Simple. We seldom preach to sinners.
G.A. Mangun and Kenneth Haney preached to sinners every Sunday. It worked for them. They raised some of the greatest churches in North America. Preaching to the lost will also work for you. We lose our focus when we do not consistently preach to the lost.
John Wesley taught preachers, “You have nothing to do but save souls. You are not to preach so many times . . . but to save as many souls as you can.” Henry Ward Beecher put it, “A sermon is not like a Chinese firecracker to be fired off for the noise it makes. It is a hunter’s gun, and at every discharge he should look to see his game fall.” A hunter does not kill game he doesn’t shoot at. Luke 15 shows the shepherd’s priority. He sought the lost. We must do the same.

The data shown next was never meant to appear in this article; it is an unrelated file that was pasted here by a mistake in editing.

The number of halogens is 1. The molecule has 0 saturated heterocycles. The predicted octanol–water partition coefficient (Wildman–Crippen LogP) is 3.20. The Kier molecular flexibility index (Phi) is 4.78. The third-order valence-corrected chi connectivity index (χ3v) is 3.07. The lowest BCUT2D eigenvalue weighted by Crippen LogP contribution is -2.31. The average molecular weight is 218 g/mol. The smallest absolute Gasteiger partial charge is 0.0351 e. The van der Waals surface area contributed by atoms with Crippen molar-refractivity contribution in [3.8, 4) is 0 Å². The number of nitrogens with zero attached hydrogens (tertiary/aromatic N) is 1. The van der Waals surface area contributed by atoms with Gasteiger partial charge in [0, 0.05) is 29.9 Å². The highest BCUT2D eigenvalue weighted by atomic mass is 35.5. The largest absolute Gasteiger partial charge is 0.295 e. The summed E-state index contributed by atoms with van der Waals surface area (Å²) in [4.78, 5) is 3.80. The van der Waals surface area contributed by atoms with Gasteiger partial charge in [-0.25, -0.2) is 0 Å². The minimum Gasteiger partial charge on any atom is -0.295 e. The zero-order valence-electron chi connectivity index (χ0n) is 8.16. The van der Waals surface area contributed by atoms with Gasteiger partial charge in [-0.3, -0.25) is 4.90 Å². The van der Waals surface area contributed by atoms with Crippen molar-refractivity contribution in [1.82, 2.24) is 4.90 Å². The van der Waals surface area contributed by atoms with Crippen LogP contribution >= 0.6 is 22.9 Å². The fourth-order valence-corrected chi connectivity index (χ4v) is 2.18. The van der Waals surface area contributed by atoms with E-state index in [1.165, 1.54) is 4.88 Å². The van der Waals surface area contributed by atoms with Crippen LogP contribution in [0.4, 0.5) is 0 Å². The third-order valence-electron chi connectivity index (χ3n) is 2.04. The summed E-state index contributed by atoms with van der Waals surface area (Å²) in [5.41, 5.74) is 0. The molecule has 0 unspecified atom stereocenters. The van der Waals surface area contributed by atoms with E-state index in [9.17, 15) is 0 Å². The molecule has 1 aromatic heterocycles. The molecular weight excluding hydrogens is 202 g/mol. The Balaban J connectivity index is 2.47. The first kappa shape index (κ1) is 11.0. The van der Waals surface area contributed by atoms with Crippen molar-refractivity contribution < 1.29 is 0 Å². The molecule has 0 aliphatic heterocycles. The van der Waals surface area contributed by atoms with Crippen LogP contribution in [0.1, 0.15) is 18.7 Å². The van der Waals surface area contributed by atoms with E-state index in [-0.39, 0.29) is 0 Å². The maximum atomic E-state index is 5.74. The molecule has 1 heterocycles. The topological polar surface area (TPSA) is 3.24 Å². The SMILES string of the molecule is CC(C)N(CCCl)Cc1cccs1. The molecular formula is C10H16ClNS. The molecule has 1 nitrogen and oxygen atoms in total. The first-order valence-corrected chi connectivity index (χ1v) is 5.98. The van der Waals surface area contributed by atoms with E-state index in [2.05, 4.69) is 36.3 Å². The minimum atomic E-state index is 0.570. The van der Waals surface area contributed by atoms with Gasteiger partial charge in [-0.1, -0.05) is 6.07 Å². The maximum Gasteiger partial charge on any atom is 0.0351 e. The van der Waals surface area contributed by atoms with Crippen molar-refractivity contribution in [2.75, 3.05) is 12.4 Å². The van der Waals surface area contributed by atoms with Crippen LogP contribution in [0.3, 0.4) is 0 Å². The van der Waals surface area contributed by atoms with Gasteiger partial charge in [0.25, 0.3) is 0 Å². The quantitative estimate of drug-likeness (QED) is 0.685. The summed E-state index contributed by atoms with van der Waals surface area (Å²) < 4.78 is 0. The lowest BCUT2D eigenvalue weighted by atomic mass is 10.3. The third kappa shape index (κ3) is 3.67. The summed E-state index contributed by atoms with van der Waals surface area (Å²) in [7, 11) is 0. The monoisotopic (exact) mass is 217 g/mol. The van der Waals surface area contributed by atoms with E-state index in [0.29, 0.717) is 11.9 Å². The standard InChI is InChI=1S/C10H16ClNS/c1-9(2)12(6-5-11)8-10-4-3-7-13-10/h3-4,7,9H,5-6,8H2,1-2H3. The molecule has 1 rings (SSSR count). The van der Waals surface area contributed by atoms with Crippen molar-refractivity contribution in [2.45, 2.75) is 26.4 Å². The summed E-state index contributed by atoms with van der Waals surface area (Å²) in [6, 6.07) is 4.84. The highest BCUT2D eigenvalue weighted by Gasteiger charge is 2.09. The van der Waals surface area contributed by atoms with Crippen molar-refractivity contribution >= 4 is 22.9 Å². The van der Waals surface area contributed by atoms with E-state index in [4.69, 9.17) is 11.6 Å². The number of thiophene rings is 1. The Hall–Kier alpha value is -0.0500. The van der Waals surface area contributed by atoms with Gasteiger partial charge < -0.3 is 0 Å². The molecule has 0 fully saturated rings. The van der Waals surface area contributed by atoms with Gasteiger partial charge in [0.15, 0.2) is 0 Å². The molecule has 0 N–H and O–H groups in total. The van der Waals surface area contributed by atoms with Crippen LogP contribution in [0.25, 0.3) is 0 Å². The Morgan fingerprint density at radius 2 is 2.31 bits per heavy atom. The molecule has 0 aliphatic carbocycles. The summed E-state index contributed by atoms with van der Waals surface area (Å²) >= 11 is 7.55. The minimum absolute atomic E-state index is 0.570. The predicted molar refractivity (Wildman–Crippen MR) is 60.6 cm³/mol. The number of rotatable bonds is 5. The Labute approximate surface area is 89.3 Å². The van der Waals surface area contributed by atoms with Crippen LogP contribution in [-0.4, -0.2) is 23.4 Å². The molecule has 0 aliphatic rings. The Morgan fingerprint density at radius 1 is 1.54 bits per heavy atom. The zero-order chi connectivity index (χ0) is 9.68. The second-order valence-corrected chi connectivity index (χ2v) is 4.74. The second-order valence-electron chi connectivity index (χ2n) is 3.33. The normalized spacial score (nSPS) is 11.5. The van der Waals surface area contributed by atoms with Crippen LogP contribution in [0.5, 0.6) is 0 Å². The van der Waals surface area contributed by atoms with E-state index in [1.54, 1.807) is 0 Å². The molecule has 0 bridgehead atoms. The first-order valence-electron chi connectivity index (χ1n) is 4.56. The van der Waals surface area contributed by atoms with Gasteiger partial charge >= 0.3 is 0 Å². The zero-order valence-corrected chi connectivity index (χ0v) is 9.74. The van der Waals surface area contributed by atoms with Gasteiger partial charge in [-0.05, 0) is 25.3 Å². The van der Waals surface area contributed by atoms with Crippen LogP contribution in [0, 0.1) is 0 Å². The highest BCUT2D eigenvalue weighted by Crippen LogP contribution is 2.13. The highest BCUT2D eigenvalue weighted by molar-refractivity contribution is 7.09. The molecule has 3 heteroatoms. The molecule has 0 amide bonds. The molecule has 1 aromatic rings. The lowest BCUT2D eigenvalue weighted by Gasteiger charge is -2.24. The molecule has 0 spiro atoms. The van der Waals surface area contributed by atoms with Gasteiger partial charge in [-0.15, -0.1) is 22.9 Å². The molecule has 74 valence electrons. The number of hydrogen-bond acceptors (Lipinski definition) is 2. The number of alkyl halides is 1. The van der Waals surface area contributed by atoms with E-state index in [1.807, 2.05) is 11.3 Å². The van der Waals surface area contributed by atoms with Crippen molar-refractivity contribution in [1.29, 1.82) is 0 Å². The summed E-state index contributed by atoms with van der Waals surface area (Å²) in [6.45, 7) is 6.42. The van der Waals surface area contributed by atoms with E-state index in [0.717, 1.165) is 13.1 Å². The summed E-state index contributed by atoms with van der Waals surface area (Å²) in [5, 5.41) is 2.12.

A regiment was on leave during World War I. One Sunday the soldiers were nervous. Artillery could be heard. Soon, the leaves were cancelled. The battle of the Somme had started. Before embarking, the regiment went to church. The nervous men needed to hear “good news.”
That day a chaplain preached on the purpose of the Ephesian letter. He concluded, “Thus it is evident that the letter was not addressed to the Ephesian church, but rather to the church at Laodicea.” Men who came to church needing the gospel did not hear it. The message missed the moment of opportunity.
Eventually, God helped me learn to preach to the lost. You can too. It will make the difference in church growth. My discoveries are part of Masterful Preaching – Restoring the Place of Good News Preaching at carltoncoonsr.com.